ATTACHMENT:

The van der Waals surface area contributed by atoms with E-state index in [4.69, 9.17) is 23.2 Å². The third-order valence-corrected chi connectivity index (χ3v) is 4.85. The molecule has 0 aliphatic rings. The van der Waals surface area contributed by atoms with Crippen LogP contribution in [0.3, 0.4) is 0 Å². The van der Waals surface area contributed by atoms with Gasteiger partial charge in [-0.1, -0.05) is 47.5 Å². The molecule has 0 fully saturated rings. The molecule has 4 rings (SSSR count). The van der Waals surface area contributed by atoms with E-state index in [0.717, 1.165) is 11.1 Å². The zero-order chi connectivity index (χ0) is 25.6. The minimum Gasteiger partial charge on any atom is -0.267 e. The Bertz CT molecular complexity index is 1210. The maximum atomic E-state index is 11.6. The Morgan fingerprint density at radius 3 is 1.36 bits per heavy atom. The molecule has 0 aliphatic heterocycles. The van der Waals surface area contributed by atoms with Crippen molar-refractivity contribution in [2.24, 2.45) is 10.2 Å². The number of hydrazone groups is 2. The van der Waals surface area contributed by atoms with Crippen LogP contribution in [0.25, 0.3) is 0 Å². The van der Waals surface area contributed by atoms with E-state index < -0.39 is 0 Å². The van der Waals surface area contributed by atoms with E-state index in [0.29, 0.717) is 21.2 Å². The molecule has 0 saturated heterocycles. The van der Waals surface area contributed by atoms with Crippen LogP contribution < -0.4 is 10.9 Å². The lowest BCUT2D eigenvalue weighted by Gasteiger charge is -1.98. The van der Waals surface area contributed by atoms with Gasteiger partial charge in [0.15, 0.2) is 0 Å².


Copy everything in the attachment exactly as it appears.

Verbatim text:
The van der Waals surface area contributed by atoms with E-state index in [4.69, 9.17) is 23.2 Å². The third-order valence-corrected chi connectivity index (χ3v) is 4.85. The molecule has 0 aliphatic rings. The van der Waals surface area contributed by atoms with Crippen LogP contribution in [0.3, 0.4) is 0 Å². The van der Waals surface area contributed by atoms with Gasteiger partial charge in [-0.1, -0.05) is 47.5 Å². The molecule has 0 fully saturated rings. The molecule has 4 rings (SSSR count). The van der Waals surface area contributed by atoms with E-state index in [0.717, 1.165) is 11.1 Å². The zero-order chi connectivity index (χ0) is 25.6. The minimum Gasteiger partial charge on any atom is -0.267 e. The Bertz CT molecular complexity index is 1210. The maximum atomic E-state index is 11.6. The Morgan fingerprint density at radius 3 is 1.36 bits per heavy atom. The molecule has 0 aliphatic heterocycles. The van der Waals surface area contributed by atoms with Crippen molar-refractivity contribution in [2.24, 2.45) is 10.2 Å². The number of hydrazone groups is 2. The van der Waals surface area contributed by atoms with Crippen LogP contribution in [0.25, 0.3) is 0 Å². The van der Waals surface area contributed by atoms with E-state index < -0.39 is 0 Å². The van der Waals surface area contributed by atoms with E-state index in [0.29, 0.717) is 21.2 Å². The molecule has 0 saturated heterocycles. The van der Waals surface area contributed by atoms with Crippen LogP contribution < -0.4 is 10.9 Å². The lowest BCUT2D eigenvalue weighted by Gasteiger charge is -1.98. The van der Waals surface area contributed by atoms with Gasteiger partial charge in [0.15, 0.2) is 0 Å².